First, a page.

The Reader No.55

Added on by Joe Magee.

I'm proud to work with the wonderful Reader Organisation. Available now. Inside is a short essay about this portrait.

MAN IN GARDEN
In the 1990s I was doing a lot of portraits; this one is of my dad. It’s the biggest picture I’d ever done, about eight foot wide. It was part of an exhibition I held called Damage (shown at Manchester Metropolitan University’s Aytoun Gallery). It was a very experimental image; at that point it was quite new to mix media, like photography and paint, on a computer. I was playing around, exploring.

A photo, left untouched, was not enough. I knew what I wanted – a man sitting in an enclosed space, in a suburban setting, almost cage-like, with all the chaos of the world happening around him, beyond the walls.

The camera angle is very low – I’m crouching down looking up at him. Maybe that was part of how I view him – your first memories of your father are almost certainly of looking up at them, aren’t they? I also wanted his upper body and his head to be against the sky. I knew I was going to put imagery in the sky.

My father was a ship’s captain and through the greatest storms imaginable he kept a steady ship. I’m talking about his job, but maybe a bit about his family too – there were eight of us kids. He was a kind of rock, for sure; anyone who knew him would say that.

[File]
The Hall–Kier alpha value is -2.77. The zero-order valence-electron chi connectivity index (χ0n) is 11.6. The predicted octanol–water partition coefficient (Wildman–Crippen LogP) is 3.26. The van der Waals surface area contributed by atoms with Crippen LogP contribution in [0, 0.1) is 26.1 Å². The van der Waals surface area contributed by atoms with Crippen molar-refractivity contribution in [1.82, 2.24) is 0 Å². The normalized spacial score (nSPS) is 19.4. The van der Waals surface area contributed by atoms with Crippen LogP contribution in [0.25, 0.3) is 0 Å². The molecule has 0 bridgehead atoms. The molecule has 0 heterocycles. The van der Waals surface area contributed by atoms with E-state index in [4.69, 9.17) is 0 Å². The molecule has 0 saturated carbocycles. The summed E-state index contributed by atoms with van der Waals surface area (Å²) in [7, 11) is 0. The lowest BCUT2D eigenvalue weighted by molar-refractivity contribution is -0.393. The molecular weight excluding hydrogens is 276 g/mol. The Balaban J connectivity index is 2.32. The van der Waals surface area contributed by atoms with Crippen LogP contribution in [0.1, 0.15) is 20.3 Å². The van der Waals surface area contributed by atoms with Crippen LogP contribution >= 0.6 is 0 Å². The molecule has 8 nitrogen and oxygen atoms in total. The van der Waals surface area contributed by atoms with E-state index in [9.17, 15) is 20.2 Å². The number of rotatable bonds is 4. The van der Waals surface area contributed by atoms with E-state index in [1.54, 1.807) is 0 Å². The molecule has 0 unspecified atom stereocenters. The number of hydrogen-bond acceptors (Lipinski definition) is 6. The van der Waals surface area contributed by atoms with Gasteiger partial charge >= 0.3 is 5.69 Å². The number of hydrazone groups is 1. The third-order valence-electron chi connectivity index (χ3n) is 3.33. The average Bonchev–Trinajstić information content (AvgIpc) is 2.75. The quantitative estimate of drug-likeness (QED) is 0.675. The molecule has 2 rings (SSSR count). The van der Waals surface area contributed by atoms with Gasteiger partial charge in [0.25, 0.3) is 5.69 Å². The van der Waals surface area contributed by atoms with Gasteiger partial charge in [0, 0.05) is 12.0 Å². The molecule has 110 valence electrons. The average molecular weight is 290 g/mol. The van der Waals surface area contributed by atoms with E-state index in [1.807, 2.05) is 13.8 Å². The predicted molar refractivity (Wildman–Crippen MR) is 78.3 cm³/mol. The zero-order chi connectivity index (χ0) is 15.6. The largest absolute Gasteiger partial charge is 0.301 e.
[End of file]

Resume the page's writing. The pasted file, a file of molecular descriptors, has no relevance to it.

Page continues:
I crave narratives – that’s what I’m after when I look at a piece of art. Perhaps the picture was also a comment on his retirement: he’d had this incredible life, lived through two world wars, travelled round the world numerous times on the ships, escaping death continuously, and here he is retired, everything narrowed down to four walls. But even though his physical life has changed, life outside still swirls around him: he was very plugged in to the world – he’d often have two radios going at the same time whilst watching Ceefax on the telly. His head was probably awash with some of the new technology that had come in during his lifetime. When he went to sea at 16 he learnt how to navigate by the stars; by the time this photo was taken of him, people were using satnav just to go down the street.

I put the black hole next to him because I wanted to create a darkness; not one that dominated, but something you came across as you looked around the image, and that you might not even see if you didn’t look hard enough. It’s a squiggle of lines but in the middle of it there’s an absolute void that can’t be understood. My dad was in his eighties at the time of the photo, he died when he was 95.

Wherever I live, this picture is always the first thing to go up. It feels like my dad’s presence is there. It hangs on my landing wall and I sometimes touch his foot as I’m going past, like people do with religious idols in a church, wearing the stone away – I might be rubbing the ink off. It’s talismanic for me.